To get to Humbaba they need to travel deep into the cedar forest, deeper than any man has travelled before and as they get closer to the monster, fear starts engulfing both men. They find strength in each other and keep venturing deeper and deeper. Every night as they camp out, Gilgamesh has terrifying dreams which seem to worry him but Enkidu tells him that they are good omens and not ones of doom that Gilgamesh believes. They get closer and closer and as they do can hear the screams and bellows of the monster awaiting them. At one point, Enkidu seems to have succumbed to his fear and begged Gilgamesh to go back with him, to which Gilgamesh replies “Dear friend, do not speak like a coward. Have we got the better of so many dangers and travelled so far, to turn back at last? You, who are tried in wars and battles, hold dose to me now and you will feel no fear of death: keep beside me and your weekness will pass, the trembling will leave your hand. Would my friend rather stay behind? No, we will, go down together into the heart of the forest. Let your courage be roused by the battle to come; forget death and follow me, a man resolute in action, but one who is not foolhardy”. So they went forth. When close enough Gilgamesh took an axe and chopped down a cedar tree. Humbaba heard the felled tree and called out who dares chop down my trees? Now Enkidu gives Gilgamesh strength at his time of weakness and the pair go on. Finally they are face to face with the monster and battle begins. Spurred by the battle the pair battle valiantly but it seems to no avail as Humbaba is just too strong. Gilgamesh cries out to the god Shamash who sends seven winds which neutralise the demon giant. Gilgamesh and Enkidu gain the upper hand and capture Humbaba. The giant pleads for his life, claiming he was forced into this life by the gods. Gilgamesh takes pity on the monster and is about to grant him his freedom when Enkidu tells him that the monster must die. If he is let loose he will take revenge on us and the people and will send famine and floods among other things. So the two take their axes and strike Humbaba three times in the neck, decapitating the monster of the cedar forest and thus returning home to Uruk as heroes.
Upon their return both men’s popularity soars. Gilgamesh in particular becomes loved by everyone, he did after all slay the beast Humbaba. As happens when you slay a monster women start to gather around. One particular woman, a goddess for that matter, was especially smitten with Gilgamesh. Ishtar was a woman (goddess) who usually got what she wanted and she wanted Gilgamesh. However our hero had other ideas. Gilgamesh while recognising her beauty, dismisses the goddess’ advances as he knows that eventually she will tire of him like she has tired of all the other men who had loved her in the past. So politely, he says thanks but no thanks and goes on his way. The goddess, infuriated by the rejection demands her father Anu (a god himself) to send Gugalanna, the giant bull of heaven to avenge her. Anu refuses, as it he knows her demands our completely unreasonable. At this Ishtar then threatens to “bring up the dead to eat food like the living, and the dead will outnumber the living”. Anu feels at this point he has no choice so he sends the giant bull down to Earth to kill Gilgamesh. Ishtar leads the bull to Uruk, causing mass destruction on the way. When they arrive our two heroes are waiting and the battle ensues. Enkidu takes the bull by the horns and the two quickly gain the upper hand. Gilgamesh then strikes the final blow with his sword and kills the bull of heaven. They cut out Gugalanna’s heart and offer it to the god Shamash. Ishtar, watching from the great wall of screamed out “woe to Gilgamesh for he has scorned me in killing the Bull of Heaven“. Enkidu on hearing this ripped the right thigh of the bull and tossed it at the goddess claiming “If I could lay my hands on you, it is this I should to you, and lash the entrails to your sides“. Angry, beaten and shamed, Ishtar returns to the heavens and seeks a council.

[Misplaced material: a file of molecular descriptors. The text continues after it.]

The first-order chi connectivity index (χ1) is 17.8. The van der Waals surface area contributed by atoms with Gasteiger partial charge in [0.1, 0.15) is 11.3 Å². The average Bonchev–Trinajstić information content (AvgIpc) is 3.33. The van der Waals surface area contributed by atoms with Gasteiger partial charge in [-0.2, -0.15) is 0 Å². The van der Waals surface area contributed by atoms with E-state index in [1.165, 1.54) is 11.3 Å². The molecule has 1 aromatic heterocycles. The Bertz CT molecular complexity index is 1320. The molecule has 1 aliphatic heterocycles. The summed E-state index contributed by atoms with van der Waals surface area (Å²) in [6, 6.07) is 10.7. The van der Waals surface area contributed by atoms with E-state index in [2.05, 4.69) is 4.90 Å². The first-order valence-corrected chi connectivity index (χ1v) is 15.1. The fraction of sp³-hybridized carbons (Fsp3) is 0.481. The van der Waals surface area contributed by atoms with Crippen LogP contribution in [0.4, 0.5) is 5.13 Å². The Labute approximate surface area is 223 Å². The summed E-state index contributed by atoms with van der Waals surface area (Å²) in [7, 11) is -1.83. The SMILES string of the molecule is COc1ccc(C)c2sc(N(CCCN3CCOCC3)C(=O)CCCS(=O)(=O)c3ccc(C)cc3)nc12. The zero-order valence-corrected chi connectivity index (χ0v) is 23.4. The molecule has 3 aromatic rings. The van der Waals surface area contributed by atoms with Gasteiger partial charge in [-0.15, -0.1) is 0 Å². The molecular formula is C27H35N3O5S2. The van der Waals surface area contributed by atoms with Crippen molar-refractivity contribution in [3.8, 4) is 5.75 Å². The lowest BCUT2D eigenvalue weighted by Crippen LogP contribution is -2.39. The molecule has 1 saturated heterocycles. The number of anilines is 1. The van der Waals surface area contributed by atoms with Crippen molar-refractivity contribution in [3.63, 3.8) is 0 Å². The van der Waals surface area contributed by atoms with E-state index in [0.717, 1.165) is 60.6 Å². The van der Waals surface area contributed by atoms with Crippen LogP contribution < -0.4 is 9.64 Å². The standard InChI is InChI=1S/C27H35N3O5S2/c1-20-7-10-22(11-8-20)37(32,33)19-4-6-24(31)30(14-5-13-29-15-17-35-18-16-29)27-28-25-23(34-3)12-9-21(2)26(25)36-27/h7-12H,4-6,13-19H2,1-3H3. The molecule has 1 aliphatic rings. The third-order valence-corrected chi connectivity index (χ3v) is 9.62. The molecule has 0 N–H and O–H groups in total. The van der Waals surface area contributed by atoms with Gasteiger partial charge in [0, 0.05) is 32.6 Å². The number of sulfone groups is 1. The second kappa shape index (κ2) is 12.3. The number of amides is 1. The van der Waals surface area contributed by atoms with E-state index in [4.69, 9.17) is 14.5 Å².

At this point of our story, the gods are quite angry at both Gilgamesh and Enkidu. They are becoming too big for their own shoes and the fact they have killed Humbaba and the Bull of Heaven means that they must be punished. It is decided that one of the heroes must die. Despite the protests of Shamash, it is decided that Enkidu will be the one who bites the dust. Very soon after, Enkidu is engulfed with a sickness and his health quickly deteriorates. At first he curses the world and all those around him. He is bitter, cynical and angry. He wishes that he had stayed in the wilds with the animals but he is quickly reminded that if he was still in the wilds, he would have never met his brother, Gilgamesh. Enkidu comes to terms with his own mortality however Gilgamesh struggles with his friends imminent death.
This next part is taken directly from the epic, as I feel it is important and moving. It deals with the moment Gilgamesh finds his friend dead.
He touched his heart but it did not beat, nor did he lift his eyes again. When Gilgamesh touched his heart it did not beat. So Gilgamesh laid a vel, as one veils the bride, over his friend. He began to rage like a lion, like a lioness robbed of her whelps. This way and that he paced around the bed, he tore out his hair and strewed it around. He dragged off his splendid robes and flung them down like they were abominations.
In the first light of dawn Gilgamesh cried out “I made you rest on a royal bed, you reclined on a couch at my left hand, the princes of the earth kissed your feet. I will cause the people of Uruk to weep over you and raise the dirge of the dead. The joyful people will stoop with sorrow; and when you have gone down to the earth I will let my hair grown long for your sake, I will wander the wilderness in the skin of a lion” The next day also, in the first light, Gilgamesh lamented; seven days and seven nights he wept for Enkidu, until the worm fastened on him. Only then he gave him up to the earth, for the Anunnaki, the judges had seized him.
COMING UP – Gilgamesh stricken by grief roams the earth in search for eternal life.